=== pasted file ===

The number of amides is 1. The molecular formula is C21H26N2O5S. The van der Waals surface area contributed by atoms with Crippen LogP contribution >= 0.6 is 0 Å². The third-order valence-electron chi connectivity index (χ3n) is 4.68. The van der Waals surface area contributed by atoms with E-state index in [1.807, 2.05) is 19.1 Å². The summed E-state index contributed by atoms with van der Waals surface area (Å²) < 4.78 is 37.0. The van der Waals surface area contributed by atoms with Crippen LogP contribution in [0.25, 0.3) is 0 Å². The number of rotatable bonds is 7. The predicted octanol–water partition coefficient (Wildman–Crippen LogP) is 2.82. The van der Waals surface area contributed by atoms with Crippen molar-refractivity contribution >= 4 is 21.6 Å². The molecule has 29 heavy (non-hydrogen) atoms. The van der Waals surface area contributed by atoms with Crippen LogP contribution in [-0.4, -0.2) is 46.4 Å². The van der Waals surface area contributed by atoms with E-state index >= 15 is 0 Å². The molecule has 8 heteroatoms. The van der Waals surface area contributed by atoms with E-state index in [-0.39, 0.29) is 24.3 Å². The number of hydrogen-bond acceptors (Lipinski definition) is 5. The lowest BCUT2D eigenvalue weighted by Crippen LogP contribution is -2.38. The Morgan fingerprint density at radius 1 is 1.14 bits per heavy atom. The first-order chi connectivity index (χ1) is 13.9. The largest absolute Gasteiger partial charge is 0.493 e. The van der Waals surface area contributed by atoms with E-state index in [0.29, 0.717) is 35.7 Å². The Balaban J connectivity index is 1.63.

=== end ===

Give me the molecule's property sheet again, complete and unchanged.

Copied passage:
The number of amides is 1. The molecular formula is C21H26N2O5S. The van der Waals surface area contributed by atoms with Crippen LogP contribution >= 0.6 is 0 Å². The third-order valence-electron chi connectivity index (χ3n) is 4.68. The van der Waals surface area contributed by atoms with E-state index in [1.807, 2.05) is 19.1 Å². The summed E-state index contributed by atoms with van der Waals surface area (Å²) < 4.78 is 37.0. The van der Waals surface area contributed by atoms with Crippen LogP contribution in [0.25, 0.3) is 0 Å². The number of rotatable bonds is 7. The predicted octanol–water partition coefficient (Wildman–Crippen LogP) is 2.82. The van der Waals surface area contributed by atoms with Crippen molar-refractivity contribution >= 4 is 21.6 Å². The molecule has 29 heavy (non-hydrogen) atoms. The van der Waals surface area contributed by atoms with Crippen LogP contribution in [-0.4, -0.2) is 46.4 Å². The van der Waals surface area contributed by atoms with E-state index >= 15 is 0 Å². The molecule has 8 heteroatoms. The van der Waals surface area contributed by atoms with E-state index in [-0.39, 0.29) is 24.3 Å². The number of hydrogen-bond acceptors (Lipinski definition) is 5. The lowest BCUT2D eigenvalue weighted by Crippen LogP contribution is -2.38. The Morgan fingerprint density at radius 1 is 1.14 bits per heavy atom. The first-order chi connectivity index (χ1) is 13.9. The largest absolute Gasteiger partial charge is 0.493 e. The van der Waals surface area contributed by atoms with E-state index in [0.29, 0.717) is 35.7 Å². The Balaban J connectivity index is 1.63.